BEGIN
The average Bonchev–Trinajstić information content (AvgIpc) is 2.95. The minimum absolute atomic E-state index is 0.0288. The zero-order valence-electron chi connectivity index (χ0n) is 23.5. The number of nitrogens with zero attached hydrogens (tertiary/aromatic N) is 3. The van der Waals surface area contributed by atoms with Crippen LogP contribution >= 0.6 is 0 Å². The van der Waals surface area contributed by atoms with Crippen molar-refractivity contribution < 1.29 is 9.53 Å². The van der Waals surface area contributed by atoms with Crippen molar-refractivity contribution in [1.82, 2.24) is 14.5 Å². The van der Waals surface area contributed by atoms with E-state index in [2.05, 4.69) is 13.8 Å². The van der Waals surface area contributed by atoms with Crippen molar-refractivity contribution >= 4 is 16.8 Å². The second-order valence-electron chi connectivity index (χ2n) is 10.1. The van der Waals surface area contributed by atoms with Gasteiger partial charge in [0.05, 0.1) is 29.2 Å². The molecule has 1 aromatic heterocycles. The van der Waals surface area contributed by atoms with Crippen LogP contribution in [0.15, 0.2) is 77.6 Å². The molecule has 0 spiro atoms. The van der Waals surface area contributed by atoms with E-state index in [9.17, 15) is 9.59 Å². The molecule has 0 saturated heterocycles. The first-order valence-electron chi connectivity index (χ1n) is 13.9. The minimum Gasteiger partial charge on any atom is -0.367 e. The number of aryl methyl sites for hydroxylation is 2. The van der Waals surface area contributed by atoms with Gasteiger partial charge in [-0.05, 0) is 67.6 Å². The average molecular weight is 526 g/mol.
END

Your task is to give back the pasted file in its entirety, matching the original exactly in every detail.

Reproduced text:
The average Bonchev–Trinajstić information content (AvgIpc) is 2.95. The minimum absolute atomic E-state index is 0.0288. The zero-order valence-electron chi connectivity index (χ0n) is 23.5. The number of nitrogens with zero attached hydrogens (tertiary/aromatic N) is 3. The van der Waals surface area contributed by atoms with Crippen LogP contribution >= 0.6 is 0 Å². The van der Waals surface area contributed by atoms with Crippen molar-refractivity contribution < 1.29 is 9.53 Å². The van der Waals surface area contributed by atoms with Crippen molar-refractivity contribution in [1.82, 2.24) is 14.5 Å². The van der Waals surface area contributed by atoms with E-state index in [2.05, 4.69) is 13.8 Å². The van der Waals surface area contributed by atoms with Crippen molar-refractivity contribution >= 4 is 16.8 Å². The second-order valence-electron chi connectivity index (χ2n) is 10.1. The van der Waals surface area contributed by atoms with Gasteiger partial charge in [0.05, 0.1) is 29.2 Å². The molecule has 1 aromatic heterocycles. The van der Waals surface area contributed by atoms with Crippen LogP contribution in [0.15, 0.2) is 77.6 Å². The molecule has 0 spiro atoms. The van der Waals surface area contributed by atoms with E-state index in [9.17, 15) is 9.59 Å². The molecule has 0 saturated heterocycles. The first-order valence-electron chi connectivity index (χ1n) is 13.9. The minimum Gasteiger partial charge on any atom is -0.367 e. The number of aryl methyl sites for hydroxylation is 2. The van der Waals surface area contributed by atoms with Gasteiger partial charge in [-0.05, 0) is 67.6 Å². The average molecular weight is 526 g/mol.